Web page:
*In 1942, none of the homes on New Road had house numbers, as was the case with many of the more rural Hamden streets of that era. This house was eventually assigned the number "60."
Stunning Video of Catastrophic Aerial Ladder Failure
Amazingly - Thankfully - No One Hurt
Raw video from Mark Rosetti at Demonracer2 Emergency Response Videos (Demonracer2). This incident occurred during a fire around 6:30 p.m. on Tuesday night, January 10th, at a paper recycling plant on 7th Street in Passaic, New Jersey. (Link to video courtesy of Patricia Doiron)
Firefighters responded to a paper recycling factory on 7th Street in Passaic, New Jersey at approximately 6:30 p.m. last January 10th, and found the fire burning in the middle of the structure.
A "mechanical issue" caused a malfunction on a ladder truck, said Passaic Fire Chief Parick Trentacost. The three firefighters on the truck were unharmed when the ladder crashed onto the building. The cause of the malfunction is under investigation, he said.
The ladder truck was last passed an inspection in October, according to the chief. The ladder truck manufacturer - not named in the article from which this information was transcribed - is assisting in the malfunction’s investigation.
Last week we posted a photo of Lieutenant Danny O'Connell and his Platoon 4 crew at 3's repacking the 2-1/2" onto Engine 3, one of the two 1968 Maxim S models. The photo was obviously taken during warmer weather.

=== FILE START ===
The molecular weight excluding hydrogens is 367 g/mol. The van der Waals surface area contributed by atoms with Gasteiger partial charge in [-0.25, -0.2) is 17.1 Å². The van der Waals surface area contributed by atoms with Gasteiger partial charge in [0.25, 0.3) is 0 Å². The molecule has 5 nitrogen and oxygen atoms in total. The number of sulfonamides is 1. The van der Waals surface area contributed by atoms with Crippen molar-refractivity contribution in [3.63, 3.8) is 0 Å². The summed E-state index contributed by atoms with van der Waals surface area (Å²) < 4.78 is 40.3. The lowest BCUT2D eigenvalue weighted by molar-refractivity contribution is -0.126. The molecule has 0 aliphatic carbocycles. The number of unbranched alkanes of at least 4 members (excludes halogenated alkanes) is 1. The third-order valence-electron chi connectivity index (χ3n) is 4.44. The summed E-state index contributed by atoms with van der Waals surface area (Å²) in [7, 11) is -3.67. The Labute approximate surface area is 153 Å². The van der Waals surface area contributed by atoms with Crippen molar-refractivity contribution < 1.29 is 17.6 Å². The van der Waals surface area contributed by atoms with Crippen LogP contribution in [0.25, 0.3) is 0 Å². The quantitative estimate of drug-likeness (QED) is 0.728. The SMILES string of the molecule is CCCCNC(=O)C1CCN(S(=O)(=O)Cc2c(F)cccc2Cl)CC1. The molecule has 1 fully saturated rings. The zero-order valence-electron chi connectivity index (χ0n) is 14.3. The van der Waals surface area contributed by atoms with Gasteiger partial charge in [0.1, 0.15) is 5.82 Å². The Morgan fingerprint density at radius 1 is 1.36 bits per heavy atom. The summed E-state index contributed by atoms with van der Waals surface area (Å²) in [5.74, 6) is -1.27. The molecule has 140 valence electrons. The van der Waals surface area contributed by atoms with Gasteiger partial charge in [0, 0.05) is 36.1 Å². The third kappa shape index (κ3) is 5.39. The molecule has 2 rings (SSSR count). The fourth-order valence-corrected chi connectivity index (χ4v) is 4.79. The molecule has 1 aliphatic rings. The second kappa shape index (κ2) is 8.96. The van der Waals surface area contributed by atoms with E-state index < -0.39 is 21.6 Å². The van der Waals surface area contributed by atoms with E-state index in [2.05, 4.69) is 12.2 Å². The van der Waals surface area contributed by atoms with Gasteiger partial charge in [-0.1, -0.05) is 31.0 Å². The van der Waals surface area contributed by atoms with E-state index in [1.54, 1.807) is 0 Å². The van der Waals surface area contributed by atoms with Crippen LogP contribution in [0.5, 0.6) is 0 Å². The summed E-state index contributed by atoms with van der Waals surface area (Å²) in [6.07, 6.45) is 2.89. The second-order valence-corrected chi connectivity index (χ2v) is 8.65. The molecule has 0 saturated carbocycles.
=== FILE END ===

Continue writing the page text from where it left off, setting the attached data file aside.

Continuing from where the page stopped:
QUESTION: How might some of the retirees and old-timers who are still on the job know that this photo was not taken during June, July or August? There is a clue (and it ain't the foliage).
ANSWER: Lieut. O'Connell is seen wearing the standard dark blue dress cap, which was the department's designated headwear for company and chief officers between Labor Day and Memorial Day. White caps, now standard, were worn only from Memorial Day until the day before Labor Day.
The policy continued well after the department adopted the traditional firemen's "bell cap" in 1984, when officers had the option of wearing either an officers' HFD ball cap (with the gold Maltese cross) or a standard dark blue dress cap with their work uniforms.
By 1990, Chief John Tramontano ordered an end to the policy in favor of white officers' dress caps year-round for the dress blues and the officers' ball caps for the work uniforms, most likely as a cost-saving measure.
A couple of sharp observers noted the long sleeves on everyone in the photo. There was a seasonal department policy for sleeve lengths that paralleled the officers' dress cap policy: Long-sleeves from Labor Day to Memorial Day; short-sleeves from Memorial Day to Labor Day. The sleeve length policy, however, was dropped during the tenure of Chief V. Paul Leddy, probably due to some unseasonably warm pre-Memorial Day stretches when the policy was relaxed repeatedly.
So, even though the dress cap policy was the answer we were looking for, the two guys who guessed sleeve lengths will share the grand prize of a 1972 Oster blender with a broken handle and frayed cord.
Call it an inside joke or whatever you want. Today marks the 90th anniversary of the recording of a classic Victor record that was heard time and again at Station 5 in the early 1970s, when John Corbett and Whitey Williams were videotaped - yes, VIDEOTAPED - watching a video of the 78 rpm platter of this song spinning on the Station 5 dayroom b&w TV set (very Ernie Kovacs-esque).
We'll try to find the video, but here is the audio . . .